7 Daily Tasks Affected by Alzheimer's Disease

Doctor William C Lloyd Healthgrades Medical Reviewer
Medically Reviewed By William C. Lloyd III, MD, FACS
Written By Cindy Kuzma on August 22, 2021
  • Grandmother and Granddaughter
    How to Adapt Daily Routines With Alzheimer’s Disease
    Taking a shower. Getting dressed. Driving to the grocery store. Most people go through these motions practically on autopilot. But for those with Alzheimer’s disease, these everyday tasks grow increasingly difficult. These seven regular tasks eventually become more challenging with dementia, and ways caregivers and family can adapt daily routines to meet patients’ needs.
  • Senior Woman and granddaughter preparing salad
    1. Cooking
    Being useful in the kitchen can bring many people with Alzheimer’s disease great joy. But physical challenges and memory loss can make some tasks difficult or dangerous. Instead, involve the person by asking for input on what to prepare and requesting a helping hand with measuring, mixing and pouring. Then let him or her serve as the official recipe taster.
  • Handicap Bathroom
    2. Bathing
    This intimate task ranks as one of a caregiver’s most difficult. Follow the person’s existing habits, be they showering in the morning or taking a bath before bed. Use a rubber nonslip mat, safety bars, and unbreakable plastic containers for soap and shampoo. Check the water temperature carefully. Allow your loved one to do as much as possible—but never leave a confused or frail person alone in the bathroom. 
  • Medicine Pill Box Daily Planner
    3. Managing Medication
    Often people with Alzheimer’s disease have multiple prescriptions to treat the condition itself and other health problems. Talk with the doctor about what each medication is for and how exactly to take it. Make a medication list you can take to every doctor’s appointment. Use a pillbox to keep all medications in one place and track which to take when. Use a timer or set appointments on a smartphone or other device for time-sensitive medicines.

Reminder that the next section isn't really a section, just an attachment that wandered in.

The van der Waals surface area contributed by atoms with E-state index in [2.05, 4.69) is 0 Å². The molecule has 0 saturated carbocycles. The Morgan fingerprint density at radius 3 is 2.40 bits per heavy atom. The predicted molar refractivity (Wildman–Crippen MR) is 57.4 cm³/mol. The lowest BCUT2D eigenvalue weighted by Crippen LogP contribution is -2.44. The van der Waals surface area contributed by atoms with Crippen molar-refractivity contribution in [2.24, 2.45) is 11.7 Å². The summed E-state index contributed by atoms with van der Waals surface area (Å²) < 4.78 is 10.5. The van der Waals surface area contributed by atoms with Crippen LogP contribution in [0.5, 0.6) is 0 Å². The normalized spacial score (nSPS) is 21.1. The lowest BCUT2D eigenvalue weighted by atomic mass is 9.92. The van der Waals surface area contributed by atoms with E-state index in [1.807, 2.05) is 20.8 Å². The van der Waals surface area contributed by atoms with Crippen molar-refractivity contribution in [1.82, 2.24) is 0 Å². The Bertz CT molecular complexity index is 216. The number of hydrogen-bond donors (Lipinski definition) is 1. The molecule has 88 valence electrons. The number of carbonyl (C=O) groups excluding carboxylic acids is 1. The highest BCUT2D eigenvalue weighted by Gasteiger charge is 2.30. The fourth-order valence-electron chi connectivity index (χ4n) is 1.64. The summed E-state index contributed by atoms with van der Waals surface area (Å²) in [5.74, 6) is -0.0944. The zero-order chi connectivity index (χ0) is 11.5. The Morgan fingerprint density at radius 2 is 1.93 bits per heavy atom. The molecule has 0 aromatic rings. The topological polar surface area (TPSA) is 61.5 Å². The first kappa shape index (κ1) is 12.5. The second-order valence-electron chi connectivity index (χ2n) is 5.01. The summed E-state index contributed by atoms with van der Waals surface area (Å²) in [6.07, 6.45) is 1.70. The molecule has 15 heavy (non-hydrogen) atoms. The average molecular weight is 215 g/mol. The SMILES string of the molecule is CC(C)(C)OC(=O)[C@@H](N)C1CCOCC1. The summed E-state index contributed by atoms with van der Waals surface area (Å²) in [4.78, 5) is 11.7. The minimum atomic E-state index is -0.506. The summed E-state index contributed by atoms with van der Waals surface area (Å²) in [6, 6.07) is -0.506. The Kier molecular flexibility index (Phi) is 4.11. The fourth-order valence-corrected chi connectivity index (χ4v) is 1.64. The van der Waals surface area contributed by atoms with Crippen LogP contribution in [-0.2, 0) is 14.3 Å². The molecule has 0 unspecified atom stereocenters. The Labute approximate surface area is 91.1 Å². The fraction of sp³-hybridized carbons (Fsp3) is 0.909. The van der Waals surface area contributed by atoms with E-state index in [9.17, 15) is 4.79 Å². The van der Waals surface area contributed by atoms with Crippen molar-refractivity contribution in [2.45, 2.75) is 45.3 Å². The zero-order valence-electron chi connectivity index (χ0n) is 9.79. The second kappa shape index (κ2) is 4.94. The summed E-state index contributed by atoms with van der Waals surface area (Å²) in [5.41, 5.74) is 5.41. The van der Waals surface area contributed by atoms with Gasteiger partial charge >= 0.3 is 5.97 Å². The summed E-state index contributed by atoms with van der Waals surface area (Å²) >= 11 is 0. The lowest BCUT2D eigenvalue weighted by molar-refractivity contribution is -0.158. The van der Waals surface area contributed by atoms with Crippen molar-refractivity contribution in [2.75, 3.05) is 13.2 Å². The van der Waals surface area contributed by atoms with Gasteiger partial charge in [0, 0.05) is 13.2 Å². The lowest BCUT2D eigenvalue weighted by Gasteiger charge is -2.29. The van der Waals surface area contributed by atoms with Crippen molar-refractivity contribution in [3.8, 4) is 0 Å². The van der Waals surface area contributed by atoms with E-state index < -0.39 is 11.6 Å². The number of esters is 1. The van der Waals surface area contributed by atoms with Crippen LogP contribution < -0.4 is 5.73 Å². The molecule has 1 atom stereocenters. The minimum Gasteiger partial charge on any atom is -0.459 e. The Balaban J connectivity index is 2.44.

• Senior Woman Driving
    4. Driving
    At first, people with minor memory loss may still be able to drive, especially for short distances and during the day. But eventually, Alzheimer’s disease will slow a person’s reaction time, making it dangerous for him or her to get behind the wheel. Consider other options for transit, such as rides from friends or family members. Or contact your local aging agency to ask about special services, including buses, taxis and carpools.
  • Nurse assisting senior woman to brush teeth
    5. Oral Hygiene
    Proper brushing is important in preventing cavities, gum disease, and other dental problems. You may have to do some re-education, going step-by-step to remind the person how to brush. It might help to brush your teeth at the same time, too. In the later stages of the disease, you may have to take control of dental care. A long-handed, angled, or electric toothbrush can make the job easier. 
  • Senior Woman Combing her hair at dresser
    6. Grooming
    Looking good tends to lead to feeling good—and grooming rituals can serve as a soothing part of a regular daily routine. Encourage women to wear powder and lipstick if they always have. Help men shave with electric razors. Schedule regular visits to the salon or barber, or search for professionals who will come to your home.